1. Photo art – contemporary reflections

Tendential error and the courage of the autonomous perspective

As we have been able to observe up to now, the speed of communication and the introduction of innovations have accelerated in the various sectors of science and technology over the last thirty years, but especially the mass of new information has increased exponentially. It thus seems even more important to simultaneously undertake efforts at reflection. This is proving to be difficult because, among other reasons, phases of reflection also require time and thus can always only chase after the innovative advances. Art historians ask the following with reference to innovations in the field of image media:

“Can a historian observe the present? […] Without the distance that defines the perspective of the historian, the observer may be tempted to draw premature conclusions. However, even the error is significant. This or that assessment, articulated spontaneously at the time, proves a few years later to be characterised by prejudices that were not necessarily recognisable at the time and provides important information for later consideration.”1 (André Gunthert)

Initial tentative attempts to reflect on the present can provide important and helpful information, for example, about the constitution, contextuality and mood of our actions and reflections at a particular time. In this sense, it could be a correct choice to start a critical blog about photo art of the present, in order to trace, point out and experimentally classify tendencies critically. The value of a weblog also lies in its topicality and thus in serving as a forum for carrying out discussions, publishing interviews and enriching these with the comments of third parties. As one of the countless consequences of digitalisation, the weblog provides the opportunity for participation and intervention, with the aim of tracing tendencies in photography, debating them in dialogue and expanding upon these with new perspectives.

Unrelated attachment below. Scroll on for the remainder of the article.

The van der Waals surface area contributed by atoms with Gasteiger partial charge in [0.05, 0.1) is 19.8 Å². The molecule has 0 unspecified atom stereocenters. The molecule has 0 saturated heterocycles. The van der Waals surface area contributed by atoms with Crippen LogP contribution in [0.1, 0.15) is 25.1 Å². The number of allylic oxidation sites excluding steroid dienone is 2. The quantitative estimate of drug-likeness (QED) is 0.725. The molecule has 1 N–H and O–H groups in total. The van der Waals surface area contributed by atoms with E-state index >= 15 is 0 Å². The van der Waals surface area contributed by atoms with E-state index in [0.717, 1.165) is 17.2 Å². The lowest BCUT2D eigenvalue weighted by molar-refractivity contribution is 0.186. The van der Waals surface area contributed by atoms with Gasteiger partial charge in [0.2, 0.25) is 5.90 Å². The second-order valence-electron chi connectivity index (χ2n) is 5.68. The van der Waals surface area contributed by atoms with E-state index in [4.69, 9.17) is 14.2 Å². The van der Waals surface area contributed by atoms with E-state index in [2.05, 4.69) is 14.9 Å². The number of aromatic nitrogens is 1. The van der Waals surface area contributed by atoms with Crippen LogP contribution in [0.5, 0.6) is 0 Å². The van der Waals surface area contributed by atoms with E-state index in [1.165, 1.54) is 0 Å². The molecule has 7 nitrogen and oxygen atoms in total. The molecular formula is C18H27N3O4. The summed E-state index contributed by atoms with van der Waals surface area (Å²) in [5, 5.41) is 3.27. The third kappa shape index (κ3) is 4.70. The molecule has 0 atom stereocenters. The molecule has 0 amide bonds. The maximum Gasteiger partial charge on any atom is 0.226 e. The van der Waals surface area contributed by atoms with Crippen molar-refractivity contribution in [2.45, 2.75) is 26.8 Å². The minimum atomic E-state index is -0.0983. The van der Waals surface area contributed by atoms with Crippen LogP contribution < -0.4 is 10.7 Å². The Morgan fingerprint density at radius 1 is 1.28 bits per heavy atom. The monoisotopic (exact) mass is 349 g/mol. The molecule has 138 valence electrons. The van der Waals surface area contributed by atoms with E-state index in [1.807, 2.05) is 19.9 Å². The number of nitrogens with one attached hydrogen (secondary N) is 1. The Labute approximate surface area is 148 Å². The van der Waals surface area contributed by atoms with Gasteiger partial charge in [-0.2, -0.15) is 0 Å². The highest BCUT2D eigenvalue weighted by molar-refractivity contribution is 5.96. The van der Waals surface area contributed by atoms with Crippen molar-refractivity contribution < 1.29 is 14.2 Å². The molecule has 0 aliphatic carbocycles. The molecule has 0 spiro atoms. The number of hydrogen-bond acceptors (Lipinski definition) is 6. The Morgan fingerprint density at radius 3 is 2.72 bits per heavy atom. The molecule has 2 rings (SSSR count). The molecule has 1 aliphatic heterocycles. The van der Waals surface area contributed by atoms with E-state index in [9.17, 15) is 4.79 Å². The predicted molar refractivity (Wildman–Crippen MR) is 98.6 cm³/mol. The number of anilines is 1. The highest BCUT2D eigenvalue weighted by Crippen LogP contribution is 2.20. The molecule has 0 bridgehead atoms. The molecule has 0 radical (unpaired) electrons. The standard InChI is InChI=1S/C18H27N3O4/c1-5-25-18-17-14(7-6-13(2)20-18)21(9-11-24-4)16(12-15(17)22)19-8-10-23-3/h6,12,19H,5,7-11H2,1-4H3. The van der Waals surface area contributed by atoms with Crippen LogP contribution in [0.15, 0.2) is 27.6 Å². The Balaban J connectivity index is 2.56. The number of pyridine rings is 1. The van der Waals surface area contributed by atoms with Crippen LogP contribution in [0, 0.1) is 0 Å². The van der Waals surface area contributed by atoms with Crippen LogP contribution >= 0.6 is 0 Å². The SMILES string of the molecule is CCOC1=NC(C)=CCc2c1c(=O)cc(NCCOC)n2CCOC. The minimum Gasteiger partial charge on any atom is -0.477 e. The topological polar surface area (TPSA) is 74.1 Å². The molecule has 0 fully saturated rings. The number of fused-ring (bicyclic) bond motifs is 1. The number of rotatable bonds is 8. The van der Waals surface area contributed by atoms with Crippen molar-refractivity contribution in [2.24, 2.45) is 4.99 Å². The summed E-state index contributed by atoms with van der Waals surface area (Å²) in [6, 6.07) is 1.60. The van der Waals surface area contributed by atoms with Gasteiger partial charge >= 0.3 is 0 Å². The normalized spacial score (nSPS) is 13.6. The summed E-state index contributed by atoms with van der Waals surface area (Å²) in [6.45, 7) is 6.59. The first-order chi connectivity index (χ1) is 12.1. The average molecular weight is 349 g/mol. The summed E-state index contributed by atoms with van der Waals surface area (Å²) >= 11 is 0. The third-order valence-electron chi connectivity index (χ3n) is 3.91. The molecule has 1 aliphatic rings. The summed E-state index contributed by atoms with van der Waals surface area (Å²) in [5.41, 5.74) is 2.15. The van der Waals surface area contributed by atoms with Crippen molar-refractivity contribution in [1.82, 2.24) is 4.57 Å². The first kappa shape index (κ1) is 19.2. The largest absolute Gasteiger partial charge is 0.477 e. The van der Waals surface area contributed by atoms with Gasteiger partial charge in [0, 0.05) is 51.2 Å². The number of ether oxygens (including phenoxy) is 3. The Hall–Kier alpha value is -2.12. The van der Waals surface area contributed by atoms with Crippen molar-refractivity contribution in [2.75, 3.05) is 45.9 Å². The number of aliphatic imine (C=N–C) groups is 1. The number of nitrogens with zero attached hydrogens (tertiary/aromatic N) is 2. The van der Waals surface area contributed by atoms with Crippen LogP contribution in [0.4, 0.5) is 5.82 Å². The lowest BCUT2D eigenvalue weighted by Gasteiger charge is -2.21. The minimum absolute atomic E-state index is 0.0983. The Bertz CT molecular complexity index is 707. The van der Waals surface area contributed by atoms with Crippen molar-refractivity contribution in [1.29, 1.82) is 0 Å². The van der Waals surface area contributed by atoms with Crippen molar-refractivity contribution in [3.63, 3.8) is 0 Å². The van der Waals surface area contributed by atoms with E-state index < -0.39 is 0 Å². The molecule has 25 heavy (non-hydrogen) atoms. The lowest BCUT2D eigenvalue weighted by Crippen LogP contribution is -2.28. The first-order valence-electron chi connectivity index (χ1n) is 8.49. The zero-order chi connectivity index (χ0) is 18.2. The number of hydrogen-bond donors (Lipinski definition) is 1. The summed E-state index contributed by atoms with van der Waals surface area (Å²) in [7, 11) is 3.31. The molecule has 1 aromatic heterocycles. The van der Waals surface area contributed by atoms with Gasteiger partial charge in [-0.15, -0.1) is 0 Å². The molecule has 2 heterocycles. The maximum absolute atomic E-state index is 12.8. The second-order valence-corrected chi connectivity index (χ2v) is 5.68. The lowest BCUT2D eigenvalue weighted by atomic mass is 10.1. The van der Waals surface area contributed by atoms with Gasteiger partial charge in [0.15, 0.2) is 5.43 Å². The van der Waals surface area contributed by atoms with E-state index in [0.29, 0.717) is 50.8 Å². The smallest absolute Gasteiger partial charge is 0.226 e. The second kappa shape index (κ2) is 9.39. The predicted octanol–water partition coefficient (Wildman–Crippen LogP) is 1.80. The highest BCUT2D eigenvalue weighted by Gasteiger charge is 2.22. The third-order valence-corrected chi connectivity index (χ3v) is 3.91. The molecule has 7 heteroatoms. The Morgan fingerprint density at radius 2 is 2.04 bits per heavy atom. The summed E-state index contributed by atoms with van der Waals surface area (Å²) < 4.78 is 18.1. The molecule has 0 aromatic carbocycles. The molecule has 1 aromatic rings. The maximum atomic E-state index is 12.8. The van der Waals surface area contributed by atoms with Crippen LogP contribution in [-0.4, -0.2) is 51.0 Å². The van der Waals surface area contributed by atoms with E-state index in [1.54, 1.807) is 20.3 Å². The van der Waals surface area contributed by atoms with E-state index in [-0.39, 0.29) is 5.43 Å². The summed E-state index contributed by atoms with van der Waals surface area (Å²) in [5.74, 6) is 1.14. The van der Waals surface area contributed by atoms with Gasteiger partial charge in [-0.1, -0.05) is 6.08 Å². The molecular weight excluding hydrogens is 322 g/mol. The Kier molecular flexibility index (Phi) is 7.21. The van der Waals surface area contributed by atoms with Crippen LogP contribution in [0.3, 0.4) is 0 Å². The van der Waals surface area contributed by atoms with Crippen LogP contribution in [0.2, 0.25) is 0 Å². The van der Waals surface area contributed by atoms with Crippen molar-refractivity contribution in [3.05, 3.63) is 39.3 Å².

A positive, basic characteristic of digital remote communication lies in the potential for dialogue, which the philosopher Vilém Flusser recognised at an early date and already discussed regarding photography. The digital image communication and intervention is today highlighted by art historians like André Gunthert as democratic potential, especially with a view to the possibility of so-called “citizen journalism”.

“Linked with the digital image is the promise of equality, participation, networking, a changed quality of communication and a different distribution of communicative space, and there is no reason to not remember this promise, even when it is always only partially fulfilled.”2 (Stefanie Diekmann)